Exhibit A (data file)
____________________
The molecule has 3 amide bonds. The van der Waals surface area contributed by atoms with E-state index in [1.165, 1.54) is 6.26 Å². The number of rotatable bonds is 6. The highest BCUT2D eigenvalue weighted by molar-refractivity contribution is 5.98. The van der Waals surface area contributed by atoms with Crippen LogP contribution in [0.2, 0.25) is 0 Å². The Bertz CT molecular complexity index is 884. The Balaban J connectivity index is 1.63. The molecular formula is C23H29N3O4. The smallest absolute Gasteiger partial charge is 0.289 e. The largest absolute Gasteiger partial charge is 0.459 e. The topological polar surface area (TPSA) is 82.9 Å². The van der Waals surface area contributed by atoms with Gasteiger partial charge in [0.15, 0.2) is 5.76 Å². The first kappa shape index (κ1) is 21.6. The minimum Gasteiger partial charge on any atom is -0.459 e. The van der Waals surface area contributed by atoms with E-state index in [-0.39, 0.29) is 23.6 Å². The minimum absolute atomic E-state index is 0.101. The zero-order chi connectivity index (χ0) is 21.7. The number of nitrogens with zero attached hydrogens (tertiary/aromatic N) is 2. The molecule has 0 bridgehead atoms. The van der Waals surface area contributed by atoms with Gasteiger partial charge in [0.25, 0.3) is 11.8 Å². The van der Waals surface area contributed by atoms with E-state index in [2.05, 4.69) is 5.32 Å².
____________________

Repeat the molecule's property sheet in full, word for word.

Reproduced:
The molecule has 3 amide bonds. The van der Waals surface area contributed by atoms with E-state index in [1.165, 1.54) is 6.26 Å². The number of rotatable bonds is 6. The highest BCUT2D eigenvalue weighted by molar-refractivity contribution is 5.98. The van der Waals surface area contributed by atoms with Crippen LogP contribution in [0.2, 0.25) is 0 Å². The Bertz CT molecular complexity index is 884. The Balaban J connectivity index is 1.63. The molecular formula is C23H29N3O4. The smallest absolute Gasteiger partial charge is 0.289 e. The largest absolute Gasteiger partial charge is 0.459 e. The topological polar surface area (TPSA) is 82.9 Å². The van der Waals surface area contributed by atoms with Gasteiger partial charge in [0.15, 0.2) is 5.76 Å². The first kappa shape index (κ1) is 21.6. The minimum Gasteiger partial charge on any atom is -0.459 e. The van der Waals surface area contributed by atoms with E-state index in [-0.39, 0.29) is 23.6 Å². The minimum absolute atomic E-state index is 0.101. The zero-order chi connectivity index (χ0) is 21.7. The number of nitrogens with zero attached hydrogens (tertiary/aromatic N) is 2. The molecule has 0 bridgehead atoms. The van der Waals surface area contributed by atoms with Gasteiger partial charge in [0.25, 0.3) is 11.8 Å². The van der Waals surface area contributed by atoms with E-state index in [2.05, 4.69) is 5.32 Å².